Finally the last theory, also known as the Frye-Injury theory, claims that Frye never fully recovered from his injuries. Channing missed the end of 2006 with a knee sprain, and the summer with a twisted ankle. It may not even be that Frye was physically hurt, but rather disoriented from the lack of cohesion with his teammates due to missing so many games.
KnickerBlogger’s Grade: F
2008 Outlook: Whichever theory or combination of theories you ascribe to regarding Channing Frye’s sophomore slump, 2008 is going to be a make or break season for him. Luckily for Frye, he’ll have a fresh start in Portland. He’ll back up the high profile duo of Oden & Aldridge for a team with little expectations and less brighter lights. With a boost of confidence and an offense that features him a bit more, Frye could show that 2007 was just a bump in the road.
Dave Crockett: I hate to give a guy an F, especially a fellow Arizona alum but… yeesh. This was a throw away season for Frye. For my money–and this is after having seen a ton of his college games–I think the move away from the screen-roll oriented offense along with the injuries were the major culprits. Perhaps more fundamentally though his game was built to be unsustainable; so one-dimensional it was. Frye should benefit from playing for Nate McMillan on a team that will probably run the floor a little more; something I happen to think is a palliative, if not the cure for athletic big men prone to offensive droughts.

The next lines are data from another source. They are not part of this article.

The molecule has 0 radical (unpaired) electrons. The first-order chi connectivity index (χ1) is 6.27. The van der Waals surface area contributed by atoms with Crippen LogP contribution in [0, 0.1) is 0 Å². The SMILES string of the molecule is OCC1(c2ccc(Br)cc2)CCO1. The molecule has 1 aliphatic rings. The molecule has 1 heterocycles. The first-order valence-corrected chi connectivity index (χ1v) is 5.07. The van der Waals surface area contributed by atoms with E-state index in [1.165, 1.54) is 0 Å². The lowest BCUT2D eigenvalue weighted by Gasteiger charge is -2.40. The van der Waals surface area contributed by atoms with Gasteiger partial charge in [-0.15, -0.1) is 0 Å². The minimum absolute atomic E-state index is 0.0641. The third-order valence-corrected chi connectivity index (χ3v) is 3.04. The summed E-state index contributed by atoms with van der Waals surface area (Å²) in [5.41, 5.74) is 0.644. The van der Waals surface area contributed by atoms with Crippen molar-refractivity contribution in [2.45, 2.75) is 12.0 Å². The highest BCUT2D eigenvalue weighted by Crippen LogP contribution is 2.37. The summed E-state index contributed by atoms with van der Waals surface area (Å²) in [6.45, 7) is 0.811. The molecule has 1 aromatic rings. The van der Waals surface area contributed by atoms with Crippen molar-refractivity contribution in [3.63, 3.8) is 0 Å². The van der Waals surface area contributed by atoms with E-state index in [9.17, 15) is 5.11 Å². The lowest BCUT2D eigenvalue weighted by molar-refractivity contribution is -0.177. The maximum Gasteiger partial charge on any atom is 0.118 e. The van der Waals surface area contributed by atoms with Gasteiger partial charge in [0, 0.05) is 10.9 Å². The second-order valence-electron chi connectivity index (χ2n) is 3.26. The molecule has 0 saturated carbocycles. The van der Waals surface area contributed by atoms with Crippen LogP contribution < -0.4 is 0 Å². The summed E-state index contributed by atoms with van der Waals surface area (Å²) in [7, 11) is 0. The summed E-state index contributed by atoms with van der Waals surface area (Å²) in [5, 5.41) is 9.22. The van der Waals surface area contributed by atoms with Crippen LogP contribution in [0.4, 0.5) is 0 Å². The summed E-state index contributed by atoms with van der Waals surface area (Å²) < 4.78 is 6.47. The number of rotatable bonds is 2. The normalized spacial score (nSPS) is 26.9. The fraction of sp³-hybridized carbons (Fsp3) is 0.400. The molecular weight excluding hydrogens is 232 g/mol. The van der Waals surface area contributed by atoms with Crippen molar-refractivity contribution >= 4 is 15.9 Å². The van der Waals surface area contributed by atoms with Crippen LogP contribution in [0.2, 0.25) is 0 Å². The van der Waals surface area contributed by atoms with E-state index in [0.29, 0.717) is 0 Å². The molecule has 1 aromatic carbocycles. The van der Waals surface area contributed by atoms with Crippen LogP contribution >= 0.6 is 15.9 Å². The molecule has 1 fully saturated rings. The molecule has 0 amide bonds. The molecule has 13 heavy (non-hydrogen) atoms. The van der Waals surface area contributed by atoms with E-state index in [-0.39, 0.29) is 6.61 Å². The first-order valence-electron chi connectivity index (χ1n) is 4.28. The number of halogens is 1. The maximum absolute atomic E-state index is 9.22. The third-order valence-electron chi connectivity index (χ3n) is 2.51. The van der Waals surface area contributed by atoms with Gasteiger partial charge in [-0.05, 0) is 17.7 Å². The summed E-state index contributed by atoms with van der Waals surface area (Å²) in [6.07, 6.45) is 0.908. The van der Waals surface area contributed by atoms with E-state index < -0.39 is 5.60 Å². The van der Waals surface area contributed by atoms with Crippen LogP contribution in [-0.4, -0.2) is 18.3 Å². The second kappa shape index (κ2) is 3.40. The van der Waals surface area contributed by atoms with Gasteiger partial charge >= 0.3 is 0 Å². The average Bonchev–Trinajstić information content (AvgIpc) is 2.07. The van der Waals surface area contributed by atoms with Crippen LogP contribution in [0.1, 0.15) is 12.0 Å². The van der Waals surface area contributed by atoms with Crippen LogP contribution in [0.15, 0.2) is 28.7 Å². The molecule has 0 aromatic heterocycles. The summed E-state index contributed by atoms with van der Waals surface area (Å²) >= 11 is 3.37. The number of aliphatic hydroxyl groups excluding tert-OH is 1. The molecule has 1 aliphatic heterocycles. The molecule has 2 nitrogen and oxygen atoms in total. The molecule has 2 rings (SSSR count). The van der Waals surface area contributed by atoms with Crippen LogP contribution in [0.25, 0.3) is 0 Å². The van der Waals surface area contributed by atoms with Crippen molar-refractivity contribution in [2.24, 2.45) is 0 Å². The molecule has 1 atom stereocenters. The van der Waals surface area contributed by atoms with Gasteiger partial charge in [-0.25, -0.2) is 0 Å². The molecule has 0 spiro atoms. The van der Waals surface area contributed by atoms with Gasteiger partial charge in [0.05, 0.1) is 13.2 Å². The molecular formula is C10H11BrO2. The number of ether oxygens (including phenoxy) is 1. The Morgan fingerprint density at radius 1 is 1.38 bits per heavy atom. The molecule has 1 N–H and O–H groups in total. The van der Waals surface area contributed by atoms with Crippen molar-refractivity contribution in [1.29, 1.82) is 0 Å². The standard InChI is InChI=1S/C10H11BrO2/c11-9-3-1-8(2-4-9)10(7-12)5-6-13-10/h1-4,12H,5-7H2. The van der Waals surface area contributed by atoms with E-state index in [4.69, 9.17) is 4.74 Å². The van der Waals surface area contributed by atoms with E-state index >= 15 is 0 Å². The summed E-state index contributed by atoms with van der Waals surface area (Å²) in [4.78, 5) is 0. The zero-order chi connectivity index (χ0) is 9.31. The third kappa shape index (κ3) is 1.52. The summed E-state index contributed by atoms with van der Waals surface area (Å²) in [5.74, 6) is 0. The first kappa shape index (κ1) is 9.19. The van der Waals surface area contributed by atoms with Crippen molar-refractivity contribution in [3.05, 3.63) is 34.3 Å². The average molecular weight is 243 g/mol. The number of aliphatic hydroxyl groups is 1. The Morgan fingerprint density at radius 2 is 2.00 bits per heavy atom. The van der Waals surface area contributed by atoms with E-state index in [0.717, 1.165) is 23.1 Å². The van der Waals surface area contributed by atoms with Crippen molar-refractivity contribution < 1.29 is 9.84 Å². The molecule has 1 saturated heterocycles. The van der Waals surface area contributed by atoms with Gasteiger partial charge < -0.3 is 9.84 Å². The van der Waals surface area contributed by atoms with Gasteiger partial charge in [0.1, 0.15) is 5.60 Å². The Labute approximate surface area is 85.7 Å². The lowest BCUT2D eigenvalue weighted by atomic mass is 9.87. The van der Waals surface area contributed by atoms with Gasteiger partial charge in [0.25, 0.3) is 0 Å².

Brian Maniscalco: Here’s a project for an ambitious researcher. Has there ever been another player whose PER dropped by 7 or 8 points in consecutive seasons early on in his career? The magnitude of that drop is so enormous that it must rank among the all time free falls in NBA history, especially for a player so early in his career. If there are players with similar falls from grace, how did they fare in the future? Is this the sort of thing a player can recover from or is it a death knell?
My guess is that Frye will bounce back, but I doubt he will regain the promise he held after his rookie season. I expect him to be a good-to-very-good backup for Portland, and in the best possible circumstances it’s conceivable that he could win a sixth man award or possibly slip into an All-Star game. But after such an awful performance last season I don’t see his ceiling being any higher than that, whereas after his strong rookie campaign it seemed like the sky was the limit.